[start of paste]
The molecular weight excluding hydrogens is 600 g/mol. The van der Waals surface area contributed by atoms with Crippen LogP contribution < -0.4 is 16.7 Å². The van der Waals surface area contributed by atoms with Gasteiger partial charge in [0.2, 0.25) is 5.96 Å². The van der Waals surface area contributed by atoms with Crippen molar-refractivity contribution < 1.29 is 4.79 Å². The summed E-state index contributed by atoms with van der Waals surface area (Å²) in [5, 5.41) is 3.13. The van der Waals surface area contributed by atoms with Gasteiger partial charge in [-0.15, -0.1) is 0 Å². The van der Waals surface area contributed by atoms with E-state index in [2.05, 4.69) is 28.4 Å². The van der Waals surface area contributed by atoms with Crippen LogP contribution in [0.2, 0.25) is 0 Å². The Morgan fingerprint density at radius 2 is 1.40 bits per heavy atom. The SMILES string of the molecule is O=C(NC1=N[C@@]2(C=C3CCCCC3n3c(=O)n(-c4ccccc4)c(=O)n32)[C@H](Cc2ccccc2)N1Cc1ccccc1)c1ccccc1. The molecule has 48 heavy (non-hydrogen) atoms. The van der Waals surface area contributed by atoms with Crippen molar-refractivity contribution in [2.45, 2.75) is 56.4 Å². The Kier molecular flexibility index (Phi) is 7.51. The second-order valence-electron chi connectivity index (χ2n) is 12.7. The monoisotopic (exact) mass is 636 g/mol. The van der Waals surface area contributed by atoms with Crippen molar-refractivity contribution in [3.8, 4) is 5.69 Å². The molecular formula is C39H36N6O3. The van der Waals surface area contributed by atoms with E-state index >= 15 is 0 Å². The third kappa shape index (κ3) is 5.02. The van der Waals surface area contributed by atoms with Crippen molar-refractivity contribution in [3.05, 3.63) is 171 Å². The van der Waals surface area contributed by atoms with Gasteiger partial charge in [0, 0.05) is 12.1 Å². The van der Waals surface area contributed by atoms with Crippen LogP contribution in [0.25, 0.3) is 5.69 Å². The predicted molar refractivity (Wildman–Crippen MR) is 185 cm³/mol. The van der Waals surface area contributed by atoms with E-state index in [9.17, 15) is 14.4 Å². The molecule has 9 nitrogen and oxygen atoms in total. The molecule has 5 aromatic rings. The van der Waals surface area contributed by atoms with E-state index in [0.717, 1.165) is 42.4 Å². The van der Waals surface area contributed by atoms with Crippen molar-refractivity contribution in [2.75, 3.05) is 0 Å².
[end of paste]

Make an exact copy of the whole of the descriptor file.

The molecular weight excluding hydrogens is 600 g/mol. The van der Waals surface area contributed by atoms with Crippen LogP contribution < -0.4 is 16.7 Å². The van der Waals surface area contributed by atoms with Gasteiger partial charge in [0.2, 0.25) is 5.96 Å². The van der Waals surface area contributed by atoms with Crippen molar-refractivity contribution < 1.29 is 4.79 Å². The summed E-state index contributed by atoms with van der Waals surface area (Å²) in [5, 5.41) is 3.13. The van der Waals surface area contributed by atoms with Gasteiger partial charge in [-0.15, -0.1) is 0 Å². The van der Waals surface area contributed by atoms with E-state index in [2.05, 4.69) is 28.4 Å². The van der Waals surface area contributed by atoms with Crippen LogP contribution in [0.2, 0.25) is 0 Å². The Morgan fingerprint density at radius 2 is 1.40 bits per heavy atom. The SMILES string of the molecule is O=C(NC1=N[C@@]2(C=C3CCCCC3n3c(=O)n(-c4ccccc4)c(=O)n32)[C@H](Cc2ccccc2)N1Cc1ccccc1)c1ccccc1. The molecule has 48 heavy (non-hydrogen) atoms. The van der Waals surface area contributed by atoms with Crippen molar-refractivity contribution in [2.45, 2.75) is 56.4 Å². The Kier molecular flexibility index (Phi) is 7.51. The second-order valence-electron chi connectivity index (χ2n) is 12.7. The monoisotopic (exact) mass is 636 g/mol. The van der Waals surface area contributed by atoms with Crippen molar-refractivity contribution in [3.8, 4) is 5.69 Å². The molecular formula is C39H36N6O3. The van der Waals surface area contributed by atoms with E-state index >= 15 is 0 Å². The third kappa shape index (κ3) is 5.02. The van der Waals surface area contributed by atoms with Crippen molar-refractivity contribution in [3.05, 3.63) is 171 Å². The van der Waals surface area contributed by atoms with Gasteiger partial charge in [0, 0.05) is 12.1 Å². The van der Waals surface area contributed by atoms with Crippen LogP contribution in [0.25, 0.3) is 5.69 Å². The predicted molar refractivity (Wildman–Crippen MR) is 185 cm³/mol. The van der Waals surface area contributed by atoms with E-state index in [9.17, 15) is 14.4 Å². The molecule has 9 nitrogen and oxygen atoms in total. The molecule has 5 aromatic rings. The van der Waals surface area contributed by atoms with E-state index in [0.717, 1.165) is 42.4 Å². The van der Waals surface area contributed by atoms with Crippen molar-refractivity contribution in [2.75, 3.05) is 0 Å².